Struggles between the new and old are ingrained in the human experience. Magic players see this arise in the form of new cards with each set released for the game. Power level, rarity, creature types, every new card brings up comparisons to the old and conflicts arise in their evaluation.
But what of the reprints? Functionally identical in the player’s hands, they nonetheless introduce new elements to the game with their updated illustrations. Classic images envisioned through the eyes of a new artist come out entirely different, yet whether improvement is achieved is up to the viewer.
Does the original art stand the test of time, or do new images take up the banner of our imagination?
The eternal struggle continues… it’s the Reprint Rumble: Duel Decks: Mind vs. Might!
Classic Genius vs. New Hotness, with mind and might fighting for dominance, who will reign supreme? Sides have been drawn, choose your champion!
This was an easy one for me. Not only do I love what Wayne did for this reprint, but it is an epic flavor win at the same time.
Usually the new art will be missing an element or two present in the original, but Wayne hit all of the same buttons and then kept on pressing. From the joyous look to the precarious placement, this is one of the best pieces of art I've ever seen make for Magic. Easy win for New Hotness.
I'll give the edge to the original image on flavor. There is no reference to blue spells in the new art, and the Shadowmoor art even has a mix of red and green in the "countering" effect.
That said, I have to give the edge to the Duel Decks update with its tighter focus on illustrating a literal Guttural Response. Not only that, but one coming from an armored, sword wielding Gorilla no less.
While I'll agree that the original matches up closer to the art, I feel that the update is captures more of the name and wins the round for New Hotness.
While some of Kev Walker's art appears simple at times, it's often deceptively so. Without a detailed background to distract the eye, you end up spending more time focused on the details included on the main figure. From the hair to the should pads, you get a clear, unobstructed view of who Jhoira of the Ghitu really is.
The update by Magali has a much more detailed and elaborate scene, with multiple globes, wheels and lines vying for attention. Jhoira is certainly the focus, but you also travel around the piece's other details, taking time away from the main character.
Even though Kev's close up allowed us a tighter focus on the character, I had to give the edge to Magali's version. Showing Jhoira hard at work, tinkering with time, leads to a more interesting narrative with the additional items adding to, as opposed to detracting from, the overall image.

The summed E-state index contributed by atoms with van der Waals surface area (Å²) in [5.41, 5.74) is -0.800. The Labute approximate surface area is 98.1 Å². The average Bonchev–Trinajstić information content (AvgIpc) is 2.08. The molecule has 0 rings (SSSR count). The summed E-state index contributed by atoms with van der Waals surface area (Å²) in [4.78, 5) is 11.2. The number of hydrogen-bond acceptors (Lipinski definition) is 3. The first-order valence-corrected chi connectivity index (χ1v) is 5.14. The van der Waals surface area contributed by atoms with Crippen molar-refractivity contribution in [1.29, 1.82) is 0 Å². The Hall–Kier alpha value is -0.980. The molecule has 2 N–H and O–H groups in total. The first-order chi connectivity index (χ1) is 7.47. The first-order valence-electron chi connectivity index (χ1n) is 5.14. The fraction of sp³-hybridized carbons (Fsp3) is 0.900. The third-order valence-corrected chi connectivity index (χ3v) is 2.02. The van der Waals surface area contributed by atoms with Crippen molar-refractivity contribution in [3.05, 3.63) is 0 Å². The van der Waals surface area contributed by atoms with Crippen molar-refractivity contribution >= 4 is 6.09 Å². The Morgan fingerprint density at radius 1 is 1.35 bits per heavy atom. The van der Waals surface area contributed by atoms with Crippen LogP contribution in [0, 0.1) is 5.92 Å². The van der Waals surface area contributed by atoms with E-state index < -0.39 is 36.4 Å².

It all came down to the background for me.
Both artists delivered a solid portrait of Lovisa, but Brian simply created a more interesting and engaging scene. Brian is well known for his detailed armor and weaponry work and it really shows through in the original art.
The woodwork in the background and the designs on the axe and shield bring a richness not seen in the Duel Deck update. While the new art is well done, I don't think it is able to top Brian's original vision.
Honestly I'm not much of a fan of either of these pieces.
They both depict the same thing in different ways, a creature disappearing with surrounding magical effects. The new art takes an interesting angle but the scene is almost too violent. So much lightning and weird glowing stuff thrown around the frame, combined with the off kilter axis induces an unpleasant anxiety, leaving me a bit unsettled each time I look at it.
Maybe it's just me, but it feels like they are trying too hard and end up overdoing it in the end. The original, while fairly tame in comparison, hits a light hearted note more indicative of a fairly standard bounce spell.
How are you going to show The Unspeakable and make the background the most interesting part of the art?
This is the embodiment of madness and you shroud it almost entirely in mist? I don't know if this was the end result of WotC art direction or Mike taking a shot at something new, but it did not work for me.
The original, by contrast, focuses on the main character and gives tons of little clues that this beast is a bit odd. From the eyes, to the chest claws, to the gaping hole in its midsection, the Champions of Kamigawa art illustrates what one would expect of a form crafted by madness.
This is a great example of an artist taking an existing piece and saying "Ok, let me do you one better."
Replacing random energy beams with forbidding skulls and placing the character even closer to the camera, Wayne took Matt's original idea and improved on it. The final round goes to New Hotness.
While we here at OMA score it a 4-3 win for New Hotness, we won’t know the eventual winner until we hear from you so vote early, vote often for your favorite art!
Remember that every piece of art should be celebrated and appreciated. The artists, art directors, and everyone involved in the creative team all bring the game to life and their contributions should never go unnoticed.
Each set provides a new chance to tell a story and capture the imagination of the players. Thanks go out to everyone involved in this creative process and I look forward to seeing the contestants for the next Reprint Rumble.
Until next time!